Bill Willingham – Peter & Max
21. Peter & Max: A Fables Novel by Bill Willingham, illustrations by Steve Leialoha (2009)
Read By: Wil Wheaton (yes, that Wil Wheaton)
Length: 8h 08 min (400 pages)
Started: 19 February 2010
Finished: 25 February 2010
Where did it come from? Borrowed from a friend.
Why do I have it? I love the main Fables series, and the world that Willingham’s created, plus I love re-told fairy tales in general.
works out better when one is
not a psychopath.
Summary: Peter & Max is the tale of two brothers: Peter and Max Piper. Growing up, Max was always jealous of his younger brother’s talent, and the attention paid to Peter by their parents, and the pretty young Bo Peep. When their father passes Frost, the magical flute that is a familial heirloom, to Peter, Max is enraged enough to commit a truly desperate and terrible act that divides the family forever. Both brothers are lost in the Black Forest, but eventually make their way to the town Hamelin, which is suffering under Imperial occupation. Peter becomes a member of a guild of thieves, but Max travels a much darker path. Now in possession of a flute of his own – one with a much darker magic than Frost’s – Max becomes the infamous Pied Piper. After a confrontation between the brothers, Peter and Bo flee Hamelin for the newly-formed Fabletown, where they will be safe from the Emperor’s advancing armies. There they live quietly for centuries… until Peter gets word that Max has returned, and is inflicting his dark magic onto this world as well.
Review: As much as I love the Fables graphic novels, I often find myself wanting a little more detail, more backstory, and more description – I find myself longing for some good ol’ comfortably-familiar prose, in other words. In that respect, Peter and Max was absolutely wonderful. Everything I love about the Fables universe was there; the clever interweaving of multiple fairy tales, nursery rhymes, and folk stories into a logical whole, the slight twists and interpretations of those stories into something a little more grown-up and plausible, and the whole worldbuilding aspect of how the world(s) of fairy tales relate to ours. The dialogue is as quick-witted as ever, and there are some parts that are truly laugh-out-loud hilarious, as well as some that are disturbingly dark. We also get some fascinating backstory on a few of Fabletown’s most mysterious residents, and some interesting new characters as well.
While it was nice having a single story fleshed out in more detail, the story itself was not without a few problems. It’s told in an interesting way of alternating chapters – cutting between current-day Peter seeking out his brother, and scenes from their childhood explaining what happened – which is very effective at keeping the story moving along. However, for all of Willingham’s clever twists, it is still essentially a fairy tale at heart, which means that parts of the story are pretty predictable. Likewise, the characters don’t have much depth to them, nor is the plot itself particularly layered or complex. But, again: fairy tale. It’s not meant to be High Literature; it tells an interesting story, and tells it well, and that’s really all I wanted from it.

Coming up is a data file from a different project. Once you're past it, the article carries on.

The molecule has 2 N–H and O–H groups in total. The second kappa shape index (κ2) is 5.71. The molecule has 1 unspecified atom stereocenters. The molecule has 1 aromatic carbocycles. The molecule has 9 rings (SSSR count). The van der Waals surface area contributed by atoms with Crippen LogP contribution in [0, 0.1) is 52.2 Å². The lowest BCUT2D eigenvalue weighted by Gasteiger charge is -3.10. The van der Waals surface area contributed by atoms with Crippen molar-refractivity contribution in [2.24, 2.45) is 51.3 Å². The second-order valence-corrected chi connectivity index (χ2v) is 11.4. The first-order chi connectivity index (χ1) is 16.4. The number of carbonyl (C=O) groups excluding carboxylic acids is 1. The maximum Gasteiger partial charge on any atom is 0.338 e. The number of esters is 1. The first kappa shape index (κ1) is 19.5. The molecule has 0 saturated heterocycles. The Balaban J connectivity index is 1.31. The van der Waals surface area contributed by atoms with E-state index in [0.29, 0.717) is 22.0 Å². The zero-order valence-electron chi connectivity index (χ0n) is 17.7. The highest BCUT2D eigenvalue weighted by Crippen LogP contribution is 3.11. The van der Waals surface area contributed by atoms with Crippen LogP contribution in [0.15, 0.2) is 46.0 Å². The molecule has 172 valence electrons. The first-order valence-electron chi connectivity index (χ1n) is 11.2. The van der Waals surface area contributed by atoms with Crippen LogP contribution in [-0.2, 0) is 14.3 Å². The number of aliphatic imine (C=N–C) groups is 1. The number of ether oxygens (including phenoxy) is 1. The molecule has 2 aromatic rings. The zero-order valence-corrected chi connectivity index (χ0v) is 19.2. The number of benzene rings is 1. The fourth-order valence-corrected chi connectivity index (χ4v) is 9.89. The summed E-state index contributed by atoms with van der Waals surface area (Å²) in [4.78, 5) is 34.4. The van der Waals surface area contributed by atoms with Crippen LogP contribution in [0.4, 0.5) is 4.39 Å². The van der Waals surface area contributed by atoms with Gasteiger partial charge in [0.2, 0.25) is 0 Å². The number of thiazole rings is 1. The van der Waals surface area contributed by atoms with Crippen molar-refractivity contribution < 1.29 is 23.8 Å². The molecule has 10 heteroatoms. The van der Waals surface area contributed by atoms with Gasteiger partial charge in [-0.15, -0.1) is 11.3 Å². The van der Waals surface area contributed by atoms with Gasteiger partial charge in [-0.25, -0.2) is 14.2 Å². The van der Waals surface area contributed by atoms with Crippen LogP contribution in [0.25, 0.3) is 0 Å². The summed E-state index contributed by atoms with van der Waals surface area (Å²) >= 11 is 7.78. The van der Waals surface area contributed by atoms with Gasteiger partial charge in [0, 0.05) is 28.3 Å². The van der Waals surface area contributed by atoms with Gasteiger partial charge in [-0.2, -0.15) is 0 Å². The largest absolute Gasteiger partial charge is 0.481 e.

I was a little concerned about listening to the audiobook instead of reading it, since I was worried that I would be missing out on some key illustrations. However, I also got my hands on a paper copy, and while Steve Leialoha’s illustrations are lovely, there’s not as many of them as I was expecting, and I think they reinforce the tone of the book rather than being responsible for creating it. There is also a very short (8-page) comic at the end of the paper book that details what happened to the characters during the war against the Emperor, but it’s not critical to understanding the story, and doesn’t contain much that a seasoned Fables reader couldn’t have guessed. In other words: Audiobook listening totally okay. Wil Wheaton was a fun reader, and a good match for Peter’s voice, although his interpretation of some of the deeper-voiced characters – Bigby, for example – was a little bit off. 4 out of 5 stars.
Recommendation: Fables fans should definitely read it, but it will also appeal to other folks who like reinterpreted fairy tales. The first chapter provides a succinct summary of the Fables universe, so the graphic novels are not at all a prerequisite for enjoying Peter & Max. (Although, on the other hand, if you like reinterpreted fairy tales, you should probably be reading the graphic novels anyways! :)
Other Reviews: 1330v, Jenny’s Books, Largehearted Boy, Pat’s Fantasy Hotlist, Stacked, Stainless Steel Droppings, The Written World
Have you reviewed this book? Leave a comment with the link and I’ll add it in.
First Line: For most of his long years, Peter Piper wanted nothing more than to live a life of peace and safety in some remote cozy cottage, married to his childhood sweetheart, who grew into the only woman he could ever love.
Cover Thoughts: I don’t think most of the pictures online do it justice (it’s shinier and the branches are more evident in person), but oooh, it’s creepy and great. Max just looks so sinister perched atop the tangle of branches.